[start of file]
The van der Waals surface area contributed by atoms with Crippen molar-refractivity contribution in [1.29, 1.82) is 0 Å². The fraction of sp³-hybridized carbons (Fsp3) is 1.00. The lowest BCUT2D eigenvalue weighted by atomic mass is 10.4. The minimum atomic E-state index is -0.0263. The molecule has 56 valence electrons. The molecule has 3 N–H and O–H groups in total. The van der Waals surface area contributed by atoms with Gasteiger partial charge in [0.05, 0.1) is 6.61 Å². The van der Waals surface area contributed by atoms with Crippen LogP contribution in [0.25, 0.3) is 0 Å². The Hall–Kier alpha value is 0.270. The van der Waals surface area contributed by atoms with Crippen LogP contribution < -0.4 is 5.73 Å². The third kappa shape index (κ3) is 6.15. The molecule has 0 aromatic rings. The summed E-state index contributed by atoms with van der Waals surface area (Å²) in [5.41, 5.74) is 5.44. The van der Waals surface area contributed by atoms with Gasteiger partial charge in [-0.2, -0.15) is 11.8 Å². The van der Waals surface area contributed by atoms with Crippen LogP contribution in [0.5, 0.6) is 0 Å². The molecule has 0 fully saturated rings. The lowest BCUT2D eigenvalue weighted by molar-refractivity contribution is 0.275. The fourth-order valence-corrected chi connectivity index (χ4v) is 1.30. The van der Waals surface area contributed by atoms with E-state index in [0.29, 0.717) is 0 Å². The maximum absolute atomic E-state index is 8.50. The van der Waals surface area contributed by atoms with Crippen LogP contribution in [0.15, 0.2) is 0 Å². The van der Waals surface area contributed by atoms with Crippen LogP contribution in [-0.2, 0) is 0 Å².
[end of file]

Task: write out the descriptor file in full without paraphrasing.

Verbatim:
The van der Waals surface area contributed by atoms with Crippen molar-refractivity contribution in [1.29, 1.82) is 0 Å². The fraction of sp³-hybridized carbons (Fsp3) is 1.00. The lowest BCUT2D eigenvalue weighted by atomic mass is 10.4. The minimum atomic E-state index is -0.0263. The molecule has 56 valence electrons. The molecule has 3 N–H and O–H groups in total. The van der Waals surface area contributed by atoms with Gasteiger partial charge in [0.05, 0.1) is 6.61 Å². The van der Waals surface area contributed by atoms with Crippen LogP contribution in [0.25, 0.3) is 0 Å². The Hall–Kier alpha value is 0.270. The van der Waals surface area contributed by atoms with Crippen LogP contribution < -0.4 is 5.73 Å². The third kappa shape index (κ3) is 6.15. The molecule has 0 aromatic rings. The summed E-state index contributed by atoms with van der Waals surface area (Å²) in [5.41, 5.74) is 5.44. The van der Waals surface area contributed by atoms with Gasteiger partial charge in [-0.2, -0.15) is 11.8 Å². The van der Waals surface area contributed by atoms with Crippen LogP contribution in [0.5, 0.6) is 0 Å². The molecule has 0 fully saturated rings. The lowest BCUT2D eigenvalue weighted by molar-refractivity contribution is 0.275. The fourth-order valence-corrected chi connectivity index (χ4v) is 1.30. The van der Waals surface area contributed by atoms with E-state index in [0.29, 0.717) is 0 Å². The maximum absolute atomic E-state index is 8.50. The van der Waals surface area contributed by atoms with Crippen LogP contribution in [0.15, 0.2) is 0 Å². The van der Waals surface area contributed by atoms with Crippen LogP contribution in [-0.2, 0) is 0 Å².